While looking toward the future with our comprehensive slate of current content, we'd also like to recognize our rich past by drawing upon our extensive (and mostly free) online archive of work dating back to 1997. In an effort to highlight the best of what's gone before, we'll be bringing you a weekly blast from BP's past, introducing or re-introducing you to some of the most informative and entertaining authors who have passed through our virtual halls. If you have fond recollections of a BP piece that you'd like to nominate for re-exposure to a wider audience, send us your suggestion.
A look at some of the best (or simply most enjoyable) baseball movies ever made
1) Field of Dreams
To be perfectly honest—and when discussing a movie sewn through with themes of simplicity and the supposed erosion of classic American values, honesty should be required—not only isn’t Field of Dreams my favorite baseball movie, it’s not even my favorite Kevin Costner baseball movie. That, of course, would be Bull Durham, and as both films arrived in theaters when I was in my twenties, Bull Durham’s irreverent comedy was far more likely to strike a nerve than the overwrought sentimentality of Field of Dreams. Enjoying Field of Dreams at that point in my life would have been akin to copping to a fondness for Steel Magnolias. Sure, I made the two hour pilgrimage to the Field of Dreams film location at Dyersville—after all, there’s not much else to break up the drive from Madison to Iowa City—but when I ran the bases and smacked a few batting practice lobs into the left field corn, I did so with a practiced smirk. I rolled my eyes when I overheard comments about how “peaceful” and “pure” the experience was, chuckling at the ongoing squabbles over commercialization between the two families that then owned portions of the site. I enjoyed myself, reveling in my ironic detachment… until my girlfriend asked me if I wanted to play catch, shattering all my pretension and reminding me that I hadn’t been immune to the film’s melodramatic charms after all.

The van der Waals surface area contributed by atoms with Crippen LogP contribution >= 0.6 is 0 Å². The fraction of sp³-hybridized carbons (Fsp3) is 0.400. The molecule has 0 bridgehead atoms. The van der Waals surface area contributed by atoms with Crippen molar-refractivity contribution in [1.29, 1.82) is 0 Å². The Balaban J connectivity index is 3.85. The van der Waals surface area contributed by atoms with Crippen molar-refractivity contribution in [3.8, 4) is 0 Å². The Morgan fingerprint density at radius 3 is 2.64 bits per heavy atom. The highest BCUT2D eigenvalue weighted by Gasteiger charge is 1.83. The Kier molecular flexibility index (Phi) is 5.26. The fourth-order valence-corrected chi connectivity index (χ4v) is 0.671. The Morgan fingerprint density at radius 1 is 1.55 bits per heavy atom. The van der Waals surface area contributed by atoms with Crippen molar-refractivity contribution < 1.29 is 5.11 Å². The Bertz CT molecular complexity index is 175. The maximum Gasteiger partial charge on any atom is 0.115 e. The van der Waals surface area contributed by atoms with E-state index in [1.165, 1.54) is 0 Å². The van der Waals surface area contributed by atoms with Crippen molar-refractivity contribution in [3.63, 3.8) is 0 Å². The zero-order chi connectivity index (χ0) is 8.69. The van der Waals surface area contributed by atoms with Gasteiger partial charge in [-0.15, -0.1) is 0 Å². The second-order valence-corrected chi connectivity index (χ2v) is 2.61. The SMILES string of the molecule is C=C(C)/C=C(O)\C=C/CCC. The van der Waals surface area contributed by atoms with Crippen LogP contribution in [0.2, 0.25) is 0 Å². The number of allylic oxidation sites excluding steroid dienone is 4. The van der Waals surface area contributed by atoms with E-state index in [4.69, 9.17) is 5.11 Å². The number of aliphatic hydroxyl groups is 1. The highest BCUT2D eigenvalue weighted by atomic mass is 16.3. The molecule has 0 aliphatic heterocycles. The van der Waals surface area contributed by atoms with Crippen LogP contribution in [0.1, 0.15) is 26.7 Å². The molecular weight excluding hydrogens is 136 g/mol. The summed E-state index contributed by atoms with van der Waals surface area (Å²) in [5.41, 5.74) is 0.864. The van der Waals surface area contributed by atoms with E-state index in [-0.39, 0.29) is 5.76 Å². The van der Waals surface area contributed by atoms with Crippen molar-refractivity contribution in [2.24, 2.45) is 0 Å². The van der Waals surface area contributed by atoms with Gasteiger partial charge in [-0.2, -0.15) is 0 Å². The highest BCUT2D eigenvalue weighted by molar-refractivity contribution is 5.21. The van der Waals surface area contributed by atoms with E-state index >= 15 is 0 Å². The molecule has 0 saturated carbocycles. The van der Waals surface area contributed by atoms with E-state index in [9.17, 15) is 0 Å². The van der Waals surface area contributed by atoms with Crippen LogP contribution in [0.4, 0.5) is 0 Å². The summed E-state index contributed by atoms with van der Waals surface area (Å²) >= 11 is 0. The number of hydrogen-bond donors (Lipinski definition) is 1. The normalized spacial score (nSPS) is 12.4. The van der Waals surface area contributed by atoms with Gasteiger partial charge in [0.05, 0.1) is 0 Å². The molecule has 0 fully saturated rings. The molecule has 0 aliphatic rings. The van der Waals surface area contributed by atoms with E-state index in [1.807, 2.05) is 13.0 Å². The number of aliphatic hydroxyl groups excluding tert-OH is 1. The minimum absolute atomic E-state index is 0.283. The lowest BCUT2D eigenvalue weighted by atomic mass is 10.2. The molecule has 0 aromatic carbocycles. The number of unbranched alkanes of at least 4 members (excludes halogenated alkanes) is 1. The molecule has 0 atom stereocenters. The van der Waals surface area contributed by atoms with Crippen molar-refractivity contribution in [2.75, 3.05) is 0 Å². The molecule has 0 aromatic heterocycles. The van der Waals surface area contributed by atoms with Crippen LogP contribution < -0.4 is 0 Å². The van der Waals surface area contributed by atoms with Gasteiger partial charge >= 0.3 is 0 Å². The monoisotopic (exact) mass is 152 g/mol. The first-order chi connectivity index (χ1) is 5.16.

You see, Field of Dreams may be a Capra movie without Capra, burdened with Costner’s sub-replacement-level Jimmy Stewart, but you can’t deny the power of its Capital M Moment. After ninety minutes of fully ripe Iowa cornball, it’s hard to believe that the appearance of Ray Kinsella’s father and their game of catch could pack such an emotional wallop. It seems completely unearned, but when I saw it in the theater, I teared up—one of only five times a film has done that to me. This was despite (or perhaps because of) the fact that I had a very happy, baseball-filled childhood and didn’t suffer from Paternal Catch Deficiency. What’s more, I’ve had at least a dozen friends or acquaintances tell me they had the same experience of not particularly enjoying the film but welling up during the game of catch. I can’t explain it, and in many ways it’s completely counterintuitive, but it’s true. It happened, and even now I get a little misty just writing about it. Whatever your opinion about Field of Dreams as a whole, it’s hard to deny its ability to get under your skin, and while that doesn’t make it the best baseball movie of all time, it certainly makes it one of the most memorable. —Ken Funck